Coal-dependent West Virginia lifts nuclear power ban

CHARLESTON, W.Va. — West Virginia Gov. Jim Justice on Tuesday signed a bill eliminating the state‘s ban on nuclear power plants, but warned against intervening to diversify deals energy sources of the state dependent on coal.

Justice said in a letter that any development or placement of nuclear technology in West Virginia “must be done thoughtfully and, most importantly, safely.”

The Republican governor said lawmakers must continue to research and monitor nuclear initiatives “to ensure appropriate regulatory or safety measures are in place as new technologies are developed and implemented.”

Justice called the bill “a positive step” in modernizing the state’s regulatory environment, but said “we must work to ensure only positive outcomes from this legislation by continually evaluating all concerns and implementing best practices in any regulations that may be necessary.”

The state ban on nuclear power plants was enacted in 1996, but nuclear power has grown in popularity in recent years as a tool to control climate change, with supporters noting that it emits few emissions harmful to the planet and that it is on average safer than almost all the others. energy source.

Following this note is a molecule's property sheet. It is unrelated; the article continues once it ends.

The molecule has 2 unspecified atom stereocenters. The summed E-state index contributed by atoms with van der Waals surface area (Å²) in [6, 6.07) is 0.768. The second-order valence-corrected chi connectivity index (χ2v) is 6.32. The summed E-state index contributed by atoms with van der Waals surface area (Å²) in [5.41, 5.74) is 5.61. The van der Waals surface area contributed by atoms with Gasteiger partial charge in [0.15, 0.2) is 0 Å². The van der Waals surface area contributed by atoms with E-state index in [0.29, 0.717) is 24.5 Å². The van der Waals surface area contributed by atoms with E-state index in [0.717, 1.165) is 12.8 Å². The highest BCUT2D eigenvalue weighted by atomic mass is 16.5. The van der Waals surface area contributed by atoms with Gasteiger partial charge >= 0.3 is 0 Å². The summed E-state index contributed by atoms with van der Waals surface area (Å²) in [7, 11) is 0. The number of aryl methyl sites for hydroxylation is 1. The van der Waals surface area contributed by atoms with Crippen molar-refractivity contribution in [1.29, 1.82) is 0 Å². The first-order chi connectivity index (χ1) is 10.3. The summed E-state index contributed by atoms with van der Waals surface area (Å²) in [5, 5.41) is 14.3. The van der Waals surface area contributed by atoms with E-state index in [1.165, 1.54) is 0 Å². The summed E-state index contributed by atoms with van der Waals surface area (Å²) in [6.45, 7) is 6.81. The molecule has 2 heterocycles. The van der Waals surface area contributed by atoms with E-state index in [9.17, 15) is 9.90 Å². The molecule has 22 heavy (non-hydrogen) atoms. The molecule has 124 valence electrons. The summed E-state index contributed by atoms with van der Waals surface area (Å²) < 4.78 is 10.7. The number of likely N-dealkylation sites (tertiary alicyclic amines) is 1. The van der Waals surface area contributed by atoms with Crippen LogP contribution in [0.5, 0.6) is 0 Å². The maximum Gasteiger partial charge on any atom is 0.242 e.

West Virginia is the nation’s second-largest coal producer, behind Wyoming, and accounted for 5% of the nation’s total energy production in 2019, ranking fifth among states, according to the U.S. Energy Information Administration.

But West Virginia has lost thousands of coal jobs over the past decade as businesses and utilities explore the use of alternative energy sources such as natural gas, solar and electricity. wind.

According to the Nuclear Energy Institute, coal provides 88% of West Virginia’s energy needs, followed by 5% of natural gas, 3.3% of wind, 3.1% of hydro, and 0.2% other energy sources.

There are nuclear power plants in 28 states, although Georgia is the only state with a nuclear project currently under construction. Among surrounding states, there are a total of 8,500 nuclear power jobs in Maryland, Ohio, Pennsylvania and Virginia, according to the NEI.

Some states are moving away from carbon dioxide-emitting fossil fuels to reduce greenhouse gas emissions and avoid the worst effects of global warming.

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